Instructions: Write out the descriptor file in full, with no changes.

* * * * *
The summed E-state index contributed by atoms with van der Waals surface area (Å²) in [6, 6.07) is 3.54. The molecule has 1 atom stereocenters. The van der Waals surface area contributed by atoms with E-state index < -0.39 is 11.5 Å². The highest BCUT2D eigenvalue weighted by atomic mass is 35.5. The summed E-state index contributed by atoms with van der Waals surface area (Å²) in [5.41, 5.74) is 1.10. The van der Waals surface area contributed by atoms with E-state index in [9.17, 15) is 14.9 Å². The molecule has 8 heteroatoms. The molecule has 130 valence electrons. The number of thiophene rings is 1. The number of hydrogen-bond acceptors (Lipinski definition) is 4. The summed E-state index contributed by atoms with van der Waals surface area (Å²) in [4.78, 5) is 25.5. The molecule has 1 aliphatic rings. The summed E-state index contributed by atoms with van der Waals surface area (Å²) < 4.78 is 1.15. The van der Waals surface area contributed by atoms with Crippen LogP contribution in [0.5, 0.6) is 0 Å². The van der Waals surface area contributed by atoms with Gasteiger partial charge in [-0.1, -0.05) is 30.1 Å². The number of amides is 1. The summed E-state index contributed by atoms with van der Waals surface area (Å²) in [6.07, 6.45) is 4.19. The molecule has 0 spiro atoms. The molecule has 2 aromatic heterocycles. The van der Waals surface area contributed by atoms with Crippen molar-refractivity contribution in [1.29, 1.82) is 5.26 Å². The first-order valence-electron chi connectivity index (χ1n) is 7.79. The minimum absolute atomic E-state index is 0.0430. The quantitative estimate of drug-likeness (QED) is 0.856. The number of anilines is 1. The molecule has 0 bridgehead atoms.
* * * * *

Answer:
The summed E-state index contributed by atoms with van der Waals surface area (Å²) in [6, 6.07) is 3.54. The molecule has 1 atom stereocenters. The van der Waals surface area contributed by atoms with E-state index < -0.39 is 11.5 Å². The highest BCUT2D eigenvalue weighted by atomic mass is 35.5. The summed E-state index contributed by atoms with van der Waals surface area (Å²) in [5.41, 5.74) is 1.10. The van der Waals surface area contributed by atoms with E-state index in [9.17, 15) is 14.9 Å². The molecule has 8 heteroatoms. The molecule has 130 valence electrons. The number of thiophene rings is 1. The number of hydrogen-bond acceptors (Lipinski definition) is 4. The summed E-state index contributed by atoms with van der Waals surface area (Å²) in [4.78, 5) is 25.5. The molecule has 1 aliphatic rings. The summed E-state index contributed by atoms with van der Waals surface area (Å²) < 4.78 is 1.15. The van der Waals surface area contributed by atoms with Crippen LogP contribution in [0.5, 0.6) is 0 Å². The van der Waals surface area contributed by atoms with Gasteiger partial charge in [-0.1, -0.05) is 30.1 Å². The number of amides is 1. The summed E-state index contributed by atoms with van der Waals surface area (Å²) in [6.07, 6.45) is 4.19. The molecule has 0 spiro atoms. The molecule has 2 aromatic heterocycles. The van der Waals surface area contributed by atoms with Crippen molar-refractivity contribution in [1.29, 1.82) is 5.26 Å². The first-order valence-electron chi connectivity index (χ1n) is 7.79. The minimum absolute atomic E-state index is 0.0430. The quantitative estimate of drug-likeness (QED) is 0.856. The number of anilines is 1. The molecule has 0 bridgehead atoms.